I could go on, but I think you get the idea. See, isn't candor great? I can just see the t-shirts and bumper stickers now:

"Vote Bush/Cheney '04. And F#@& Yourself."

Posted 08:13 PM | Comments (7) | election 2004

We Sure Do Need Some Water*

We saw "Fahrenheit 9/11" last night and it was ... a great film! (I know you're all shocked that I liked it. You can pick your jaws up off the floor now.) In many ways, typical Moore. In at least one way, not quite so typical—he wasn't in it that much (except as narrator and commentator throughout, of course). After seeing it, one thing seems certain: The barrage of pundits speaking out against the film (and Moore personally) in the last 1-2 weeks were designed to do one thing: Make people decide in advance they don't want to see the film. I say that because I think almost anyone who sees this movie—all but the most Republican partisans—will have to think very very seriously about voting for Bush this November. You may find much to quibble with in the film, but its most damning underlying argument is pretty unassailable. Therefore, the Republicans' best hope to reduce the damage the film might do to Bush's chances is just to go all out to try to keep people from seeing it at all. And I'm not talking censorship. The strategy is to make those who haven't seen the film think Moore is a crazed lunatic and perhaps a traitor, and to make the film seem like one big fat lie.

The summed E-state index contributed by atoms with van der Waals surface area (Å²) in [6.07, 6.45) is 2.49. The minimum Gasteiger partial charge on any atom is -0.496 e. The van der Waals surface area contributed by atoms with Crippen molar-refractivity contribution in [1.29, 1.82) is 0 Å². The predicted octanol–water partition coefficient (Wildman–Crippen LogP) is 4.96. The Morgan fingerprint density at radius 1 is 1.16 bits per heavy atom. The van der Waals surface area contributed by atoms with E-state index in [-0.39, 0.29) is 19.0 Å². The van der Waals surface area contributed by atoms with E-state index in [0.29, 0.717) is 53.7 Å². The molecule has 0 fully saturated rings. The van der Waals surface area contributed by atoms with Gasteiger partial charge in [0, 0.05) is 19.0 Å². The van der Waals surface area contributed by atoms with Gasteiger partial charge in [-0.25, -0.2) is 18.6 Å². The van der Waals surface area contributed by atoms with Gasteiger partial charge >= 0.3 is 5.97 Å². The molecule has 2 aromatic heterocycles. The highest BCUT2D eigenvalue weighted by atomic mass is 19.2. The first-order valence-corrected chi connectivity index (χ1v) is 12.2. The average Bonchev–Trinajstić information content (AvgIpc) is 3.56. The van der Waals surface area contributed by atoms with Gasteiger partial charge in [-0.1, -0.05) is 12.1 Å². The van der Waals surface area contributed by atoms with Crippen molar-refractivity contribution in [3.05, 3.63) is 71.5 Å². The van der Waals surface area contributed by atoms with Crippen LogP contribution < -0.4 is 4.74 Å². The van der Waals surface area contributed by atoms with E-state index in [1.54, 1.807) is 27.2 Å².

There's just one problem with that, Moore's not crazy, and, while the film's analysis of recent history might be hyperbolic or facile at times, in its biggest theme, it does not lie. Despite that, the "don't see it!" strategy may be working. One of my co-workers yesterday declared she has no desire to see the film because Moore's a crazy liar, and at least one other person I know (who is a dedicated Fox "news" watcher) has decided he won't be seeing it either, for the same reason.